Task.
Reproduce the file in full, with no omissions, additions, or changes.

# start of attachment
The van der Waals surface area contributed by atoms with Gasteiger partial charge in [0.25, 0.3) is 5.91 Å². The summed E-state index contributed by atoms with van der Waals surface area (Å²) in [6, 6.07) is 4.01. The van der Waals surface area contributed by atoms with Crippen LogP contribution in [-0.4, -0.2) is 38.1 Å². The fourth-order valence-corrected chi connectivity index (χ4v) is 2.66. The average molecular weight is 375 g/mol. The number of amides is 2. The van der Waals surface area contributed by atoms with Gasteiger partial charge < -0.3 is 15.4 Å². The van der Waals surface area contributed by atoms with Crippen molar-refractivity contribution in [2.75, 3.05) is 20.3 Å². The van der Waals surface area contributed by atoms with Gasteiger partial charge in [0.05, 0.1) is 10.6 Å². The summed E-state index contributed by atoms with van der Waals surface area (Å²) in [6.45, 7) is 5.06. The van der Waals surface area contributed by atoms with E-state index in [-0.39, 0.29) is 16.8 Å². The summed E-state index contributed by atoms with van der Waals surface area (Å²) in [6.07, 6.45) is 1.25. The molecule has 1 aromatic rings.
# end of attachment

The van der Waals surface area contributed by atoms with Gasteiger partial charge in [0.25, 0.3) is 5.91 Å². The summed E-state index contributed by atoms with van der Waals surface area (Å²) in [6, 6.07) is 4.01. The van der Waals surface area contributed by atoms with Crippen LogP contribution in [-0.4, -0.2) is 38.1 Å². The fourth-order valence-corrected chi connectivity index (χ4v) is 2.66. The average molecular weight is 375 g/mol. The number of amides is 2. The van der Waals surface area contributed by atoms with Gasteiger partial charge < -0.3 is 15.4 Å². The van der Waals surface area contributed by atoms with Crippen molar-refractivity contribution in [2.75, 3.05) is 20.3 Å². The van der Waals surface area contributed by atoms with Gasteiger partial charge in [0.05, 0.1) is 10.6 Å². The summed E-state index contributed by atoms with van der Waals surface area (Å²) in [6.45, 7) is 5.06. The van der Waals surface area contributed by atoms with E-state index in [-0.39, 0.29) is 16.8 Å². The summed E-state index contributed by atoms with van der Waals surface area (Å²) in [6.07, 6.45) is 1.25. The molecule has 1 aromatic rings.